For What Do We Beg?

As Jesus was approaching Jericho, a blind man was sitting by the road begging. Now hearing a crowd going by, he began to inquire what this was. They told him that Jesus of Nazareth was passing by. And he called out, saying, “Jesus, Son of David, have mercy on me!” (Lk. 18:35-38 NAU)

I asked what do we want earlier, but I wanted to point out that here that the “beggar” didn’t stop begging once he heard Who was coming along.  He had been begging before, for money from those passing by.  Once he hears Jesus is passing by, he still begs, but this time louder and with more vigor.  Like last time, he’s after his sight.  But I missed the change (pun unintended, but I like it).

The change to which I refer is the change from begging for coins to begging for healing.  Either way, he’s a beggar.  And keep in mind he’s a beggar because that’s what he’s doing, not because he’s blind.  He only chose to beg because he was blind, but he had a very limited number of other options.  Begging was actually fairly risky for a blind person.

The thing is, I’m supposed to see myself in this blind man.  He’s important.  Mark 10:46-52 (therefore Mark’s source of info on Jesus) actually has his name (Bartimaeus) and his father’s name (Timaeus)…okay, so that’s a translation of his name, but still, it has this sense of familiarity.  The sense in Mark is that this guy is known within the church in Jerusalem or Judea at any rate.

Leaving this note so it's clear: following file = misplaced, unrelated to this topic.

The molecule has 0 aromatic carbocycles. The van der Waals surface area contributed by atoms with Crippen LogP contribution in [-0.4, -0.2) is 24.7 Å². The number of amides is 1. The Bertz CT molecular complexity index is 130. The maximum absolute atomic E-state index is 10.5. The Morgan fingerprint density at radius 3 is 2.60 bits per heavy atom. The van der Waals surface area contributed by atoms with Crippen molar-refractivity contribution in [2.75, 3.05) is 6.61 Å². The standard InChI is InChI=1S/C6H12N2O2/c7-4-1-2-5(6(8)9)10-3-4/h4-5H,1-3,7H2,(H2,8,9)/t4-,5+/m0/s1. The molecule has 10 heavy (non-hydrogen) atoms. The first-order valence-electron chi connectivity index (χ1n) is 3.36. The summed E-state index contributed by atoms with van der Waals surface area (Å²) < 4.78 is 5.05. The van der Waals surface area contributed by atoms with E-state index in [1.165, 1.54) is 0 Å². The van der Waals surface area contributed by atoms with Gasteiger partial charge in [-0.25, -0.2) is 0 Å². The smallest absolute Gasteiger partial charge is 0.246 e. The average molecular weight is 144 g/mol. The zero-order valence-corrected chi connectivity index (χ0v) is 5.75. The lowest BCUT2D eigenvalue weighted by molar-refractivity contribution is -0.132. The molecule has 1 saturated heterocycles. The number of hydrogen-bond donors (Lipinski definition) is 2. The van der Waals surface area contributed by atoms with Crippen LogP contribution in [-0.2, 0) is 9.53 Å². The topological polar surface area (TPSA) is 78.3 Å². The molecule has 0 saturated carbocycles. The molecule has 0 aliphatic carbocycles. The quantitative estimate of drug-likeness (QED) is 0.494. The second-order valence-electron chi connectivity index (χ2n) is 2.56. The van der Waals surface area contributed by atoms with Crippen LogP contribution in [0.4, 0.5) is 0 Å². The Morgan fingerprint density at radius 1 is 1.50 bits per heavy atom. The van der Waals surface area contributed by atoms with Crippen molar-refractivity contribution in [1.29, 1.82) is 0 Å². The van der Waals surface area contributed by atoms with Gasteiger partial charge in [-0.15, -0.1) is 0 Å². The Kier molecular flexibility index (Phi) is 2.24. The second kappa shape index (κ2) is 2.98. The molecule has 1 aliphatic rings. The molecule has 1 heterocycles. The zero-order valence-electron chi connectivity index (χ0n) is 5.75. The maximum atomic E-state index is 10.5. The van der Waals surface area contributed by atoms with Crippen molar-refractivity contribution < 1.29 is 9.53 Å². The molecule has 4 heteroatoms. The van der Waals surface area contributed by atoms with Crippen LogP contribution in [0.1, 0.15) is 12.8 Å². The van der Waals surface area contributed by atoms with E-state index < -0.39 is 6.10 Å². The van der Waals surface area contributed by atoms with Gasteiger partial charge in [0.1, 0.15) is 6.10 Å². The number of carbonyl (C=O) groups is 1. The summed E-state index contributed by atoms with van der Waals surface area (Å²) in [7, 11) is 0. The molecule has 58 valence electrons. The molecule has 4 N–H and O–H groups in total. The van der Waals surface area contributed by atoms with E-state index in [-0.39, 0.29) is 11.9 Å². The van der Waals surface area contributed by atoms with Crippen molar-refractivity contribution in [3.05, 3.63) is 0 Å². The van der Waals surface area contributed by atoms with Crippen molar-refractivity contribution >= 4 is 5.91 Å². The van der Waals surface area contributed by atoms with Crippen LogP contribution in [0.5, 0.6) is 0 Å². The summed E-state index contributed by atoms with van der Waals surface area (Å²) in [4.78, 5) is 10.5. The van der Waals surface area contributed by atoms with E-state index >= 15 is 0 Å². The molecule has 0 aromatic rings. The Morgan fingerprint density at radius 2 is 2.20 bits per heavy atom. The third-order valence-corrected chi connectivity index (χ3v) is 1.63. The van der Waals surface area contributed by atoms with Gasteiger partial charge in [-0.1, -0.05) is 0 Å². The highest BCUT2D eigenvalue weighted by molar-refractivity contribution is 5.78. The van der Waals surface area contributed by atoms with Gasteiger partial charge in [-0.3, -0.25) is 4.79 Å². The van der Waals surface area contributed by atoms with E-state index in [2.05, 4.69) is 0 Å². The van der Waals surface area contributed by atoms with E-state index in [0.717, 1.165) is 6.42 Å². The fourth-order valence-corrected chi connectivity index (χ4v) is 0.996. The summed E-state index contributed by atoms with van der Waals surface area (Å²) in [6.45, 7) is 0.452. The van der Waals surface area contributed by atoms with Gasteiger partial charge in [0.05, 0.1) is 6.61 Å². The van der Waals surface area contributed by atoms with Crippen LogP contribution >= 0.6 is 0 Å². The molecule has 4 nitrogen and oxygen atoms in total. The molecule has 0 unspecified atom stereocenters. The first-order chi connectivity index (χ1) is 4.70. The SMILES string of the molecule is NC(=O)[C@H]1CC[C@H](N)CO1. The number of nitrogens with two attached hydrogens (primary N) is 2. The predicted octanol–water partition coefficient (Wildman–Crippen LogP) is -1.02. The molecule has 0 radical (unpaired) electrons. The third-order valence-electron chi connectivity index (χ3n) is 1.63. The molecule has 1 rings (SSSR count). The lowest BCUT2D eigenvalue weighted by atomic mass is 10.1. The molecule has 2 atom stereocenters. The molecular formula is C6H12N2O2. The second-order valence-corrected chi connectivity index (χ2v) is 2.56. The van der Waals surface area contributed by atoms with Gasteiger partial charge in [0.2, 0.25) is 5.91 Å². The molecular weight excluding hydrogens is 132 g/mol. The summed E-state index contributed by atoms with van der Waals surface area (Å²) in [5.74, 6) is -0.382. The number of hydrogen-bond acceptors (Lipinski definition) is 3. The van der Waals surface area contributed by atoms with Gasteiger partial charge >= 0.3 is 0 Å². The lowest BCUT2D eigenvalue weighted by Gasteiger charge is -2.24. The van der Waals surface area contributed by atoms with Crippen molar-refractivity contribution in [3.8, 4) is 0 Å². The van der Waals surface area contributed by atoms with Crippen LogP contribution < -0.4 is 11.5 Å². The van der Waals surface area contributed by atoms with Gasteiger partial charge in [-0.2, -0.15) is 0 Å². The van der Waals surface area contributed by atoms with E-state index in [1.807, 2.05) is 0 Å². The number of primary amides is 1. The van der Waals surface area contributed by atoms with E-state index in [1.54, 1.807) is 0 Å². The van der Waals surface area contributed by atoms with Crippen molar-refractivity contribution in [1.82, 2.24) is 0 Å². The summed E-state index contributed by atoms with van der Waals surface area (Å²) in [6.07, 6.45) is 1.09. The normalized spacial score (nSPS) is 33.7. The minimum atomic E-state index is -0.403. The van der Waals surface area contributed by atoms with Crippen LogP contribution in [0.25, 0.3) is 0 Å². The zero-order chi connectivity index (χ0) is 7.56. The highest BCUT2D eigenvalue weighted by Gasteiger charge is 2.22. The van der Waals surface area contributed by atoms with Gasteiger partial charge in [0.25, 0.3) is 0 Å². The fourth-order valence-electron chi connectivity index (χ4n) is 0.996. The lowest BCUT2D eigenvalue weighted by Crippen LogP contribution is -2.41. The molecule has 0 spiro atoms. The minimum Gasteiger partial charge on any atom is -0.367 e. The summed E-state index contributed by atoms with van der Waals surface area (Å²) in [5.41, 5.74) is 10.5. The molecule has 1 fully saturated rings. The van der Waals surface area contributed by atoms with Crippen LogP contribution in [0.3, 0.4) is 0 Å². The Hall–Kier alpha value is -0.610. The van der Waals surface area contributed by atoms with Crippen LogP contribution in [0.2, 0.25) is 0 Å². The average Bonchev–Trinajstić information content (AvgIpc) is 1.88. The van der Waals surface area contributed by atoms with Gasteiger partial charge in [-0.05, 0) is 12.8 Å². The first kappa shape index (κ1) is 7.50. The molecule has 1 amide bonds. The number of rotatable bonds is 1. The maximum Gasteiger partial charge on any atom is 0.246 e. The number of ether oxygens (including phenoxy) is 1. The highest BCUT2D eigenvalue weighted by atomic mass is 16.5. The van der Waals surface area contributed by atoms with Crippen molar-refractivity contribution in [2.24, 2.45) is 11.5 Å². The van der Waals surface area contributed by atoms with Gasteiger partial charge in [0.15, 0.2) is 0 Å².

The irony is that this guy is known forever after his healing as Blind Bartimaeus.  Here’s what I’m seeing in this guy’s status, he was a beggar and blind.  And after being healed, he was remembered as blind but not a beggar.  He asked for his sight, and those who knew him later remembered his story, the story of Blind Bartimaeus, but not the story of Beggar Bartimaeus.  He was a blind beggar.  Now’s he’s not.  Poof.

See, one of the things that’s so hard to help people get is some sense of what they don’t know.  I deal with this at work all the time.  It drives me nuts.  On the other hand, I’m honing a skill in helping people get a sense of what they don’t know, can’t see, and have no idea is even possible.  It’s amazing, and I love that part.

In one instant, some poor guy (or gal) is moping along saddled with a regulatory requirement.  The next, they have this potential to know the background about the regulatory implications of any random occurrence their clients spring on them.  One instant they are the victims of the random business choices of their clients, the next they have the business agility to appear as magical sages of all things business.